Jump to Main Content
Effects of dietary protein content on hybrid tilapia (Oreochromis aureus × O. niloticus) performance, common microbial off-flavor compounds, and water quality dynamics in an outdoor biofloc technology production system
- Green, Bartholomew W., Rawles, Steven D., Schrader, Kevin K., Gaylord, T. Gibson, McEntire, Matthew E.
- Aquaculture 2019 v.503 pp. 571-582
- 2-methylisoborneol, Oreochromis aureus, Oreochromis niloticus, biofloc technology, dietary protein, dietary supplements, digestible protein, feed conversion, fingerlings, fish production, geosmin, hybrids, limiting amino acids, lipid content, lipids, markets, nitrification, nitrogen, nutrient retention, off flavors, protein content, tanks, water quality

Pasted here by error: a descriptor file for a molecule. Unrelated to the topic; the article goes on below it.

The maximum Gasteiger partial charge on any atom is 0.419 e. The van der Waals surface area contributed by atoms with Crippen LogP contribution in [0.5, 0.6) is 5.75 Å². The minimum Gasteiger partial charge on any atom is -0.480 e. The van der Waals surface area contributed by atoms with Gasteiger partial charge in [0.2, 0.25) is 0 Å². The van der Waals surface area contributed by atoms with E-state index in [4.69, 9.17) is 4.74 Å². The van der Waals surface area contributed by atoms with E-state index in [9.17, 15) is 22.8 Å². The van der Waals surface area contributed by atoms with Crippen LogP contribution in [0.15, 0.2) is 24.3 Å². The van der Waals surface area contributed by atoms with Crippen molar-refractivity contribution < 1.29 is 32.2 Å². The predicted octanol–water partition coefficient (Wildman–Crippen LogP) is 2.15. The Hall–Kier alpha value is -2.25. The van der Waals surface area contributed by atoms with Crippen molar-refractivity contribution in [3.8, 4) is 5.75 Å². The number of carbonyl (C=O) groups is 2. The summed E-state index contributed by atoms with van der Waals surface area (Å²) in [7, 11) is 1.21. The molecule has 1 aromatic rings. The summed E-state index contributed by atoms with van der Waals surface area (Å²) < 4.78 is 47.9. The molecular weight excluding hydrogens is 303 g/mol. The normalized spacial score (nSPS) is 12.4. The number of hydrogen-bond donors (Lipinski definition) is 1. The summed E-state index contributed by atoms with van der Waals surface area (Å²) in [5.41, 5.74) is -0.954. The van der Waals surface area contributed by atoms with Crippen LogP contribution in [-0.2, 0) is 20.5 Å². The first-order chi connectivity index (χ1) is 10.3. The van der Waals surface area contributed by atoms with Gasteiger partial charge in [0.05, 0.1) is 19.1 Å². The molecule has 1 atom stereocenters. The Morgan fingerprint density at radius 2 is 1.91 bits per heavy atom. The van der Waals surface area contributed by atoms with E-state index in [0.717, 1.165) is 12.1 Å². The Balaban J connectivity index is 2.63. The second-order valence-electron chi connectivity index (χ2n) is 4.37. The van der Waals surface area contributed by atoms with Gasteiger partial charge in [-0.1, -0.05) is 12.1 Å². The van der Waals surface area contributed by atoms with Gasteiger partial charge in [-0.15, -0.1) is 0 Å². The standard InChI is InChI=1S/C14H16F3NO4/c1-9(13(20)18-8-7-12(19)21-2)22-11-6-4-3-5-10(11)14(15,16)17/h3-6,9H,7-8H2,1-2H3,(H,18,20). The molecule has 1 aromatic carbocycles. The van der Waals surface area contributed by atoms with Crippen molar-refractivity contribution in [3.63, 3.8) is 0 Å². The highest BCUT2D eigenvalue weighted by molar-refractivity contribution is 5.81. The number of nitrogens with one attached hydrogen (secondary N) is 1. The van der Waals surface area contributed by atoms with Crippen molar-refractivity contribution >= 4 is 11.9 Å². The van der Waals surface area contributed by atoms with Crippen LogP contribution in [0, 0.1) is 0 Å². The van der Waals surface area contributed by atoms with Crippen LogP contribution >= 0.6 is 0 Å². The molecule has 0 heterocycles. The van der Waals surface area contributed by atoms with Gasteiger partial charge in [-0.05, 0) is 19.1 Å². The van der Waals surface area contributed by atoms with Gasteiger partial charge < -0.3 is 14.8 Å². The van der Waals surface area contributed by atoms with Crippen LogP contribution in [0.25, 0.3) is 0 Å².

- Given tilapia grown in the biofloc technology production system can consume the biofloc, it should be possible to optimize formulated diet protein content to account for nutrition derived from consuming biofloc. The present study, conducted in an outdoor biofloc technology production system, evaluated impacts on fish production indices, common microbial off-flavors, and water quality dynamics for hybrid tilapia (Oreochromis aureus × O. niloticus) fed diets formulated to contain 22.5%, 27.7%, and 32.3% digestible protein (DP) and 6% lipid. Fingerlings (32.2 ± 10.1 g/fish) were stocked in tanks (18.6 m2; 16.6 m3) in May 2016 at 25/m2 (29/m3) and grown for 5 months to market size. At harvest, fish fed the 22.5% DP diet were significantly smaller (518 g/fish) and had significantly higher feed conversion (1.5) than those fed the higher DP diets (553–564 g/fish and 1.4, respectively). Feed nitrogen input and nitrification rate increased linearly with increased DP. Results of this study suggest that by using ideal protein theory to formulate diets supplemented with the first four limiting amino acids (Lys, Met, Thr, Ile) digestible protein can be reduced from 32.3% to 27.7% without adversely affecting hybrid tilapia productivity indices. Market size distributions, nutrient retention, 2-methylisoborneol and geosmin off-flavors, and pond water quality dynamics in relation to diet DP also are discussed.